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Read the news of the day in less than 10 minutes — not that we’re counting.
Jill Stein’s last-ditch attempt for a Pennsylvania recount has been denied.
Federal judge Paul S. Diamond dismissed the Green Party candidate’s latest request in a ruling this morning, saying in his conclusion that “granting her later than last minute request for relief, however, could well ensure that no Pennsylvania vote counts. Such a result would be both outrageous and completely unnecessary; as I have found, suspicion of a ‘hacked’ Pennsylvania election borders on the irrational.”
The lack of hacking was just one of the reasons Diamond dismissed the suit. He also cited a long delay in filing the lawsuit, and ruled that Stein didn’t have standing to sue.
On Friday, the computer science expert whose opinions catapulted presidential election recounts into the national spotlight admitted in a Philly courtroom there’s no evidence the state’s voting systems were hacked. Meanwhile, an expert witness testifying on behalf of the GOP — which is working to protect electors for President-elect Donald Trump — said the likelihood that Pennsylvania’s voting system was hacked is about as likely as aliens living among us: It’s possible, but there’s no evidence to show it’s happening.
Diamond heard testimony from computer science experts and oral arguments in a lawsuit filed by Green Party presidential candidate Jill Stein against the Pennsylvania Dept. of State. Stein’s campaign was on a crusade to force presidential election recounts in Pennsylvania, as well as in Michigan and Wisconsin — all three states that were won by Trump. The Michigan recount was halted by another federal judge last week.
Diamond questioned the purpose of Stein’s lawsuit and her strategy throughout the 31-page ruling. He wrote about how in Friday’s court session the defendants “argued persuasively” that Stein lacked standing to sue.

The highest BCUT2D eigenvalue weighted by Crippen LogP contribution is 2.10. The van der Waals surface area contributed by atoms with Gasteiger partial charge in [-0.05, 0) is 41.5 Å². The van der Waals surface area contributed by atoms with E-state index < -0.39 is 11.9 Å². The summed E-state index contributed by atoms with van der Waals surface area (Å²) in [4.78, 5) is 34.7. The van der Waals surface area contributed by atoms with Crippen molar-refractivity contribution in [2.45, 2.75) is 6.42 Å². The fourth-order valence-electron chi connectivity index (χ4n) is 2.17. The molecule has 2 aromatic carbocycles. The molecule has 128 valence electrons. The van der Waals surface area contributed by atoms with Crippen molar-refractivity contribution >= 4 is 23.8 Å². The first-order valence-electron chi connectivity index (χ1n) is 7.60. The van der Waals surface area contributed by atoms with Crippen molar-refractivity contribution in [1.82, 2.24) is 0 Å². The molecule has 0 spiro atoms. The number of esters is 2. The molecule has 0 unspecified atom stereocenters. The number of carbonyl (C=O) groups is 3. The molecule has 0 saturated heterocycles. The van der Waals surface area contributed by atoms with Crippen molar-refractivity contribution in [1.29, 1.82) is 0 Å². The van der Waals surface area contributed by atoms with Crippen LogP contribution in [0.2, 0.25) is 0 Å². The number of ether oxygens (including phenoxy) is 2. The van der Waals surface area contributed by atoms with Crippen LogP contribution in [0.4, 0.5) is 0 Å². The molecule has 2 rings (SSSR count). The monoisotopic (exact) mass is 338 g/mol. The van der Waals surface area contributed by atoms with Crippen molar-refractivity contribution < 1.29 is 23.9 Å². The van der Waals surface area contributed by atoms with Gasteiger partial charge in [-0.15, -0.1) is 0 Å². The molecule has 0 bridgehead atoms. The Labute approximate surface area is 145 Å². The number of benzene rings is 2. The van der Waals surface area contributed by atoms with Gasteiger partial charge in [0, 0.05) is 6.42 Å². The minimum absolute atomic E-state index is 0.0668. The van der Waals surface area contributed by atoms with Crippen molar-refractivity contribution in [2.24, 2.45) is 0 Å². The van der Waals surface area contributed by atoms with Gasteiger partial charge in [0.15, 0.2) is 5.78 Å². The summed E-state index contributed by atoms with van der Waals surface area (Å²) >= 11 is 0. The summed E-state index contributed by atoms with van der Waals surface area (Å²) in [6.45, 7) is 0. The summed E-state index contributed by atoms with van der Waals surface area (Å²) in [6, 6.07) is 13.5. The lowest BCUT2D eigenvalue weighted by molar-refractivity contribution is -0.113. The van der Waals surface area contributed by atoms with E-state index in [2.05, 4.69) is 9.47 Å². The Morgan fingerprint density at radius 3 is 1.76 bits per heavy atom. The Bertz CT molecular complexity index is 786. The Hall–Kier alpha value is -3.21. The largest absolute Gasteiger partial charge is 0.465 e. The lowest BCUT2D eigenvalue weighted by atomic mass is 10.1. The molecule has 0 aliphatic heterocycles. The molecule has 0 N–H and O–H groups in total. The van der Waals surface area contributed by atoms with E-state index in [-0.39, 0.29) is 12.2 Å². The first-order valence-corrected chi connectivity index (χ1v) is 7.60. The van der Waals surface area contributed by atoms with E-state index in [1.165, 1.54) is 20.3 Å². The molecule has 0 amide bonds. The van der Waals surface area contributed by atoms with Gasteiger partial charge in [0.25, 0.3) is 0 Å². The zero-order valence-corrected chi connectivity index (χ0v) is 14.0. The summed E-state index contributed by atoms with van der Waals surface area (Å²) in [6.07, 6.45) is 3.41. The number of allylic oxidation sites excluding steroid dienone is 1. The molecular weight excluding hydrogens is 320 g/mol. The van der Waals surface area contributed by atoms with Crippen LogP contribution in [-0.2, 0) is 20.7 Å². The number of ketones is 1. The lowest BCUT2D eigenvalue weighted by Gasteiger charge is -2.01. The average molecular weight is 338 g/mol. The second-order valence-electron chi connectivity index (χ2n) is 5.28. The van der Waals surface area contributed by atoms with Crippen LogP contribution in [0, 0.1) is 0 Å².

“Remarkably,” Diamond wrote, “plaintiffs did not respond. Even though Dr. Stein was present and could have testified as to why she is an aggrieved party with standing to seek a recount, she was not called.”
The judge also wrote he was puzzled by Stein’s actions after filing a lawsuit with Pennsylvania’s Commonwealth Court. Diamond wrote the suit was withdrawn after a $1 million bond was imposed, but the lower court told Stein’s side it would modify the bond amount with good cause, and Stein’s side never bothered to ask to reduce it.
Perhaps the biggest problem with Stein’s recount attempt for Diamond was the timing. He wrote Stein provided no good reason for waiting until Nov. 28 to file the Commonwealth Court lawsuit and Dec. 5 to file the federal lawsuit, knowing the Pennsylvania vote had to be certified by Dec. 13.
“Once again, in the run up to Election Day, Dr. Stein had the right under the Election Code to be present or to have a technical expert be present on her behalf, for the testing of the voting machines and the counting of the ballots,” Diamond wrote. “The only relevant fact unknown to Plaintiffs before the election was its outcome. Yet, Dr. Stein then waited nearly three weeks, until November 28, to file the Commonwealth Court contest petition and the County Board recount petitions.”
This federal suit was the second attempt by Stein at a major recount. She had originally filed the aforementioned suit in Commonwealth Court and sought to produce evidence for it through county-level recounts brought forth by three Pennsylvania voters in each voting district. Some of those recounts did occur, such as here in Philadelphia. Last week, the Board of Elections did recounts in 75 districts and credited Hillary Clinton with five more votes than were originally counted. It did not find any evidence of voter fraud or hacking.
Stein could technically appeal the Federal judge’s ruling but don’t expect that to happen. Time is running out. Pennsylvania’s Electors must certify their results by Tuesday.
This is probably, finally, the end of Jill Stein’s Pennsylvania recount.